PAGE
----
The government will still need to be very friendly to investors. The difference is that the objective of attracting investment is to create good jobs and not just investment for investment’s sake. This is not new. When Malaysia began its journey of export-led industrialisation in the early 1970s, each job that was created in the export sector paid way more than any formal employment available in the country at that time for those with the same level of education qualification and competency. The New Industrial Master Plan 2030, which will be launched by the Prime Minister soon, will address some of these concerns.

Those who argue that the influx of foreign workers do not hurt the wages of Malaysian workers should know that their arguments do not stand the test of evidence. A race to the bottom has been created because of the decades-long influx of cheap and unskilled foreign workers.

There will have to be political will to implement a Multi-tiered Levy System for unskilled foreign workers. The more foreign workers a firm hires, for each of the foreign workers the levy would be higher. And a schedule of five or ten years of annual steep hike of levy for big corporations that hire more than, say, 3,000 foreign workers should be announced at the onset. At the same time, smaller firms that hire less than 100 foreign workers will be given moderate hikes as transition for these firms would be harder.

To ease and to help corporations to reduce dependency on unskilled foreign labour, the government will have to do a lot more in supporting and providing financial incentives for firms to “TechUp”, adopting automation, digitalisation and as much technologies as possible.

When Prime Minister Datuk Seri Anwar Ibrahim visited Indonesia in January, he was asked at a dialogue session why he was still coming to Indonesia to talk about recruiting Indonesian workers to work in Malaysia and why wasn’t Malaysia thinking of investing in Indonesia to tap into its cheaper labour.

Malaysia will need a new mindset. For sectors which require cheaper labour, the government should help industries to relocate to cheaper destinations from major cities within Malaysia, and to cheaper destinations in Southeast Asia. Malaysia doesn’t need to compete with Vietnam, Indonesia or Thailand, which all have demography dividends.

Malaysia should foster a relationship of vertical integration with these economies in which Malaysia firms invest there to tap into cheaper production costs while linking these production sites seamlessly into a single Southeast Asian supply chain. Through which Malaysia departs from low cost production and moves into higher value-adding activities, and generates higher wages, while helping our neighbouring countries to prosper together.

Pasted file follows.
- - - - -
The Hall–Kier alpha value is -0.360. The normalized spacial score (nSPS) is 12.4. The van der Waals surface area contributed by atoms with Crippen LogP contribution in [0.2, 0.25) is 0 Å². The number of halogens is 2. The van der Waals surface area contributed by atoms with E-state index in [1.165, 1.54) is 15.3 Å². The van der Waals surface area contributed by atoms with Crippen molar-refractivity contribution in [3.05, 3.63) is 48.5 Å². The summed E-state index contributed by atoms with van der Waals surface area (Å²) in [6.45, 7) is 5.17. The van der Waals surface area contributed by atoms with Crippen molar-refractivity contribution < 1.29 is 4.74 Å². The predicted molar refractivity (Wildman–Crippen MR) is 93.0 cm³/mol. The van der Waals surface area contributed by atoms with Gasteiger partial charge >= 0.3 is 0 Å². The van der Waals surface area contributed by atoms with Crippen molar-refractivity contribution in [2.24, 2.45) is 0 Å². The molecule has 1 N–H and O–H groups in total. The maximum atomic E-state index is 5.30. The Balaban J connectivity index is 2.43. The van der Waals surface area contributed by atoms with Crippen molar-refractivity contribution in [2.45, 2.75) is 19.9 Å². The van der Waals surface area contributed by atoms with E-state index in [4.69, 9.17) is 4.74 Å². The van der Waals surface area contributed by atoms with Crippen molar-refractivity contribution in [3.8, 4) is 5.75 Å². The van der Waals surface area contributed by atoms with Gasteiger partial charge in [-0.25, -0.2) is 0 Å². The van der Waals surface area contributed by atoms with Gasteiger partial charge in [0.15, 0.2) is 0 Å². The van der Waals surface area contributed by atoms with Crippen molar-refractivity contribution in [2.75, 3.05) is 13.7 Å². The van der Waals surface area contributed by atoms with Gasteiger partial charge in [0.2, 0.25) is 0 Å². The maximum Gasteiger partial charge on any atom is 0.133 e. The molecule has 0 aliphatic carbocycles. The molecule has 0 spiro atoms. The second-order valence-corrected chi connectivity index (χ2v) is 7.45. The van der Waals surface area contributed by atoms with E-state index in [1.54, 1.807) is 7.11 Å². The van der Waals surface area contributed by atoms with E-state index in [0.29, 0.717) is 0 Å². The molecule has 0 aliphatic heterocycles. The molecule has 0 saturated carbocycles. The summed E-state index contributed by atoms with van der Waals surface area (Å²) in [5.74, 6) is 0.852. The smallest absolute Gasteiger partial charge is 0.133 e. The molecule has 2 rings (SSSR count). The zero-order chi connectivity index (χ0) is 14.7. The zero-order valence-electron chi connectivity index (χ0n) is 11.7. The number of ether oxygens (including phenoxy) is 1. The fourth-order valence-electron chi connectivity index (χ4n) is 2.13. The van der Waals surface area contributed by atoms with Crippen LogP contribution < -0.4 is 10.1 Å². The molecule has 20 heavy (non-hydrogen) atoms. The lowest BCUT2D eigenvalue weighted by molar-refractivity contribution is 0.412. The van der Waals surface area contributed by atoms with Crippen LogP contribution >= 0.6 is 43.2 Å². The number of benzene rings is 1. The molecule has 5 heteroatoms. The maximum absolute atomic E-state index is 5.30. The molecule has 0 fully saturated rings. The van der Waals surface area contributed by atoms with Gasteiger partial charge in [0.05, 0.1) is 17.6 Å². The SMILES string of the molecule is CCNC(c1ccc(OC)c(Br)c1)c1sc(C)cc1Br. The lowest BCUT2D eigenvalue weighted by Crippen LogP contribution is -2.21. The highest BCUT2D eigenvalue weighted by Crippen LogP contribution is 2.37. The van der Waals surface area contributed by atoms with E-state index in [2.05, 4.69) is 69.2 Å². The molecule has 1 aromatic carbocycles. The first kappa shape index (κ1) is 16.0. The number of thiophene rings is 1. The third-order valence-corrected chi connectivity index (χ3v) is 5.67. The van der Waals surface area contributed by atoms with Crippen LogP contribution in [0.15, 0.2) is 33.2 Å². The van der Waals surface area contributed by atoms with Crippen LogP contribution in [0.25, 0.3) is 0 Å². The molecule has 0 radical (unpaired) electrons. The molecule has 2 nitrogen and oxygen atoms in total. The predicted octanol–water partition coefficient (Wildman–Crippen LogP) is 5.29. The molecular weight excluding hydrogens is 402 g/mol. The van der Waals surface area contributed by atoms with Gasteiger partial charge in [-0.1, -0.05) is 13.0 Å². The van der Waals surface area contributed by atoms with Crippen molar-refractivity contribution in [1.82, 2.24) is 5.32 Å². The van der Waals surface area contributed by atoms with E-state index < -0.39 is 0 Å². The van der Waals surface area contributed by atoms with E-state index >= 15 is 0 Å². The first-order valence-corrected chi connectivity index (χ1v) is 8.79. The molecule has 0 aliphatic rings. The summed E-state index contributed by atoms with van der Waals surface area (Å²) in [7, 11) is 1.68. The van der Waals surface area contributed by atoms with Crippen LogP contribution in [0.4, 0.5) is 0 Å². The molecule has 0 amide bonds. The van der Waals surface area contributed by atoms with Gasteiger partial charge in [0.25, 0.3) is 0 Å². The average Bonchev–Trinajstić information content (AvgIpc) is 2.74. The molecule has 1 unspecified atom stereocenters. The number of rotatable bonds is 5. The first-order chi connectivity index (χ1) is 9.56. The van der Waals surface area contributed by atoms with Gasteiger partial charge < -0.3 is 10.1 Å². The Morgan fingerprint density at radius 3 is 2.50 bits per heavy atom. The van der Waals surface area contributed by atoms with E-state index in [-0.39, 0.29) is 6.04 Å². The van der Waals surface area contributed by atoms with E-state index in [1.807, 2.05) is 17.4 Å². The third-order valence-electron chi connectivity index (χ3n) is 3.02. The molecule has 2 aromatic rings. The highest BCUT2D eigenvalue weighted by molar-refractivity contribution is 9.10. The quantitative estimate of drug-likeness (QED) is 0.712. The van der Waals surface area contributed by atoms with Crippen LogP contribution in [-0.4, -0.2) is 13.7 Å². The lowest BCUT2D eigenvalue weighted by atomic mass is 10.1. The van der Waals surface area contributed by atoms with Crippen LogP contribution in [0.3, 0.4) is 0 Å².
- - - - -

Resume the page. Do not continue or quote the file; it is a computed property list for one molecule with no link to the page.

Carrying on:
Jobs will have to be refashioned. For instance, security guards that currently are the domain of unskilled foreign labour who more often than not can’t make a police report or explain a crime scene due to language barriers should be transformed through introduction of gadgets and technology to reduce the number of workers needed while turning these jobs into positions that pay RM3,500 or even more, especially those who has qualifications.

Skill development such as TVET should be a priority for the nation. No one should need to borrow a study loan to do skill development. Currently, not only university students are burdened with debts. Even those who study vocational training had to borrow to study yet not guaranteed with a decent pay.

In some jobs, the government just has to step in to push for higher wages. When I was 14 years old in 1991, I worked as a waiter at a cafe in Subang Parade with a pay of RM2.50 per hour. A year later, due to a very tight labour market and with some experience gained, I was paid RM4.50 per hour. Three decades later, almost all fast food chains pay workers less than RM10 per hour. This is simply unacceptable. Imagine major fast food restaurants pay young workers RM20 per hour, many university students would find it worthwhile to work some hours each week to support their studies. There won’t be hunger or constant dependence on instant noodles for our university students, which always pains me.

We need solidarity between those who hire and those being hired. The government should facilitate that enhances the sensibility, empathy, and solidarity among the haves and the have-nots.

In the meantime, policies should be geared towards making available affordable public transport, good healthcare, and decent rental housing in the major cities. Remember, 80% of Malaysian citizens in formal employment earn less than RM5,500 per month. Expecting them to own a car, or own a house however “affordable” it was, or face life’s calamity when illness hits, only adds to precarity. To reduce the mental state of economic precarity is, in part, to have more assurances through sound public policies and public provision of high quality services.

If the 6-state election results could prompt a major shift in economic thinking of the government to reverse the precarity caused by decades of economic policies that failed the ordinary folks, with the government taking a reformist stance to create general prosperity from the bottom up, the Anwar-led Unity Government will have a chance to herald a new political and economic order that will last beyond election cycles.

Liew Chin Tong